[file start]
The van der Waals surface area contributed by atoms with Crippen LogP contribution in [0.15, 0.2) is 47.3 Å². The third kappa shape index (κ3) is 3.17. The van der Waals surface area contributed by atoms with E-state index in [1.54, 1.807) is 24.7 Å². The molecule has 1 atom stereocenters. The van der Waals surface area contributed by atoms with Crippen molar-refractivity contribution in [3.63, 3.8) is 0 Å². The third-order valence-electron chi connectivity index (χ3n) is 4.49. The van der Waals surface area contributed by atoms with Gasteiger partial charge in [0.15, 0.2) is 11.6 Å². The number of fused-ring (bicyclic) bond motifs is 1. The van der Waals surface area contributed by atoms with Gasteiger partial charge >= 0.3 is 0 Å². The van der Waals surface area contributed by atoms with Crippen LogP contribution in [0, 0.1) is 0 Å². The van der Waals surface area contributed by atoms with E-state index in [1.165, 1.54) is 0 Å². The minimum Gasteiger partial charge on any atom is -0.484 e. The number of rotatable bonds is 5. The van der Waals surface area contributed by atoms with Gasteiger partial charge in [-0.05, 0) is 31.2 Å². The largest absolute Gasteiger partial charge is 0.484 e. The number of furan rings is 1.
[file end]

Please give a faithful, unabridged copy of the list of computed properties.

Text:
The van der Waals surface area contributed by atoms with Crippen LogP contribution in [0.15, 0.2) is 47.3 Å². The third kappa shape index (κ3) is 3.17. The van der Waals surface area contributed by atoms with E-state index in [1.54, 1.807) is 24.7 Å². The molecule has 1 atom stereocenters. The van der Waals surface area contributed by atoms with Crippen molar-refractivity contribution in [3.63, 3.8) is 0 Å². The third-order valence-electron chi connectivity index (χ3n) is 4.49. The van der Waals surface area contributed by atoms with Gasteiger partial charge in [0.15, 0.2) is 11.6 Å². The number of fused-ring (bicyclic) bond motifs is 1. The van der Waals surface area contributed by atoms with Gasteiger partial charge >= 0.3 is 0 Å². The van der Waals surface area contributed by atoms with Crippen LogP contribution in [0, 0.1) is 0 Å². The van der Waals surface area contributed by atoms with E-state index in [1.165, 1.54) is 0 Å². The minimum Gasteiger partial charge on any atom is -0.484 e. The number of rotatable bonds is 5. The van der Waals surface area contributed by atoms with Gasteiger partial charge in [-0.05, 0) is 31.2 Å². The largest absolute Gasteiger partial charge is 0.484 e. The number of furan rings is 1.